SAG Awards: Debbie Reynolds says she 'ain't down yet'
Debbie Reynolds, the peppy star of enduring Hollywood musicals like Singin’ in the Rain, accepted a lifetime achievement award from the Screen Actors Guild on Sunday with a few parting words after more than six decades on screen.
The 82-year-old was both roasted and celebrated by her daughter, Star Wars actress Carrie Fisher. Reynolds, known for her wholesome looks, starred alongside Gene Kelly, Frank Sinatra and Fred Astaire in cheery song-and-dance musicals of the 1950s and 1960s.
Thrust into show business at the age of 16 in 1948 when she was spotted at a beauty pageant, Reynolds said she had entered on a lark. Her screen debut was with Astaire in the 1950 musical Three Little Words.
“This is an extraordinarily kind, generous, gifted and funny woman who would give you the shirt off her back, if Vivien Leigh hadn’t worn it in Gone with the Wind,” Fisher said of her mother, a big collector of Hollywood memorabilia. Reynolds was honoured for her achievements as an actor, singer, dancer, and for her efforts to preserve film history, as well as for her humanitarian work, which includes a charity to help fight the stigma of mental illness.
The Unsinkable Molly Brown
The versatile Reynolds earned a best actress Oscar nomination for the 1964 musical The Unsinkable Molly Brown, a chart-topping song Tammy from 1957 movie Tammy and the Bachelor, and a Tony Award nomination for the 1973 Broadway revival of musical Irene.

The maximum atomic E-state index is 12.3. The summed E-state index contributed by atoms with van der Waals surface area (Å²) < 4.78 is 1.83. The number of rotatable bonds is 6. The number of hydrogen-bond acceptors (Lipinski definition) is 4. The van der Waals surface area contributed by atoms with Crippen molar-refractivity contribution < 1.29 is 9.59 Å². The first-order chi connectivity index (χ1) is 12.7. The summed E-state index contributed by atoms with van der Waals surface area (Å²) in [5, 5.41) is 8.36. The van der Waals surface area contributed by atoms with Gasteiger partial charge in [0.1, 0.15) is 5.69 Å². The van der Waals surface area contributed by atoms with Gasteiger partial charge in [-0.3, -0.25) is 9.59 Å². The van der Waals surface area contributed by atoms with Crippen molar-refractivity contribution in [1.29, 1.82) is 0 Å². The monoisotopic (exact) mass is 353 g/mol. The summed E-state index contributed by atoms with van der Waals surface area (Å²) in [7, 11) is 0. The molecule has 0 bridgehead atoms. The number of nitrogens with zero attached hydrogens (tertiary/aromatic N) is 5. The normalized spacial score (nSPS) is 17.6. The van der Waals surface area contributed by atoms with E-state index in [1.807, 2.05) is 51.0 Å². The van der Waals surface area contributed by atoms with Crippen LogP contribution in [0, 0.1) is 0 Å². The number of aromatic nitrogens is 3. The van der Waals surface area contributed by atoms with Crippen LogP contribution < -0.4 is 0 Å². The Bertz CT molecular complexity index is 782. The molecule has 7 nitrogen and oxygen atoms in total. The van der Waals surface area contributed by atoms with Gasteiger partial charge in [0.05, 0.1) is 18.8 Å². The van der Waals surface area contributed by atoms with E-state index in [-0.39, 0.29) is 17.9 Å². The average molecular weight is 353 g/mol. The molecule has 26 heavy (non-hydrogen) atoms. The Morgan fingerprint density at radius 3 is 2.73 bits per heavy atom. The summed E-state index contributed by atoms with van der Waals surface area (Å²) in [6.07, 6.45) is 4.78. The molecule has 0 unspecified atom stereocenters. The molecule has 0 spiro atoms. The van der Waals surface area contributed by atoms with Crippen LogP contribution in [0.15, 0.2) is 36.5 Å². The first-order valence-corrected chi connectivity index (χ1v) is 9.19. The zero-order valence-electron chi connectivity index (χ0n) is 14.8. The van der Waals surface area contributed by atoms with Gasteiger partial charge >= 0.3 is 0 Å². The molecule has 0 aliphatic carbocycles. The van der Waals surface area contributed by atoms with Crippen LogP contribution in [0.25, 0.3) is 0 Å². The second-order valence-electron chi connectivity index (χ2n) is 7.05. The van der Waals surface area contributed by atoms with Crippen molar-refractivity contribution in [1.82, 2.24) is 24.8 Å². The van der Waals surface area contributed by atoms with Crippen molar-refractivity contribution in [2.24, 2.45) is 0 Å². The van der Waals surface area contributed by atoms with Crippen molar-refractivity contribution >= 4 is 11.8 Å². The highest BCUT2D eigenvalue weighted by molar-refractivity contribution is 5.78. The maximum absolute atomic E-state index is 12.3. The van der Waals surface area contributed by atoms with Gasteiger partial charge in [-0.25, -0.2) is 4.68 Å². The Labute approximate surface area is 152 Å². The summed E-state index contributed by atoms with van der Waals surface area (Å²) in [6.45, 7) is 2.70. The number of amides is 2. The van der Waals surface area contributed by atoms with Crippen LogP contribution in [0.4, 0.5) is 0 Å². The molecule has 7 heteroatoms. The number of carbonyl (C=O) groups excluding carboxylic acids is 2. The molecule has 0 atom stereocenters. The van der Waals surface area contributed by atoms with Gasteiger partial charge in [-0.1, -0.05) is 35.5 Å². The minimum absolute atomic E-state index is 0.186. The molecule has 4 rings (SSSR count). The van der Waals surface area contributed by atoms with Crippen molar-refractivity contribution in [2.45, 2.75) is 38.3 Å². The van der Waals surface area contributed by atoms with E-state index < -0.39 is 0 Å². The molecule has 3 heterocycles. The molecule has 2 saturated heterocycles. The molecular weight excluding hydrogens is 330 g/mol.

“I had the best,” Reynolds said of her teachers, Kelly and MGM studio boss Louis B.
Mayer, while reflecting on her 66 years in show business.
After musicals fell out of favour in the 1960s, Reynolds shifted her career to Broadway, television and a stage show in Las Vegas.
Her most recent role was as late pianist Liberace’s mother in HBO’s 2013 biopic Behind the Candelabra. Reynolds was married three times.
Her first husband, singer Eddie Fisher, famously left her for her friend Elizabeth Taylor. She told the star-studded audience that Singin’ in the Rain, was her favuorite film, but then later also called The Unsinkable Molly Brown her favourite. “In that movie I got to sing ... a song called I Ain’t Down Yet. Well, I ain’t.” (Reuters)
Following are a full list of winners in film and television:
Best Ensemble Cast – Birdman
Best Actor – Eddie Redmayne, The Theory of Everything
Best Actress – Julianne Moore, Still Alice
Best Supporting Actor – J.K. Simmons, Whiplash
Best Supporting Actress – Patricia Arquette, Boyhood
Best Ensemble Cast, Drama Series – Downtown Abbey (PBS)
Best Ensemble Cast, Comedy Series – Orange Is the New Black (Netflix)
Best Actor, Drama Series – Kevin Spacey, House of Cards (Netflix)
Best Actress, Drama Series – Viola Davis, How to Get Away with Murder (ABC)
Best Actor, Comedy Series – William H. Macy, Shameless (Showtime)
Best Actress, Comedy Series – Uzo Aduba, Orange Is the New Black (Netflix)
Best Actor, TV Movie or Miniseries – Mark Ruffalo, The Normal Heart (HBO)
Best Actress, TV Movie or Miniseries – Frances McDormand, Olive Kitteridge (HBO)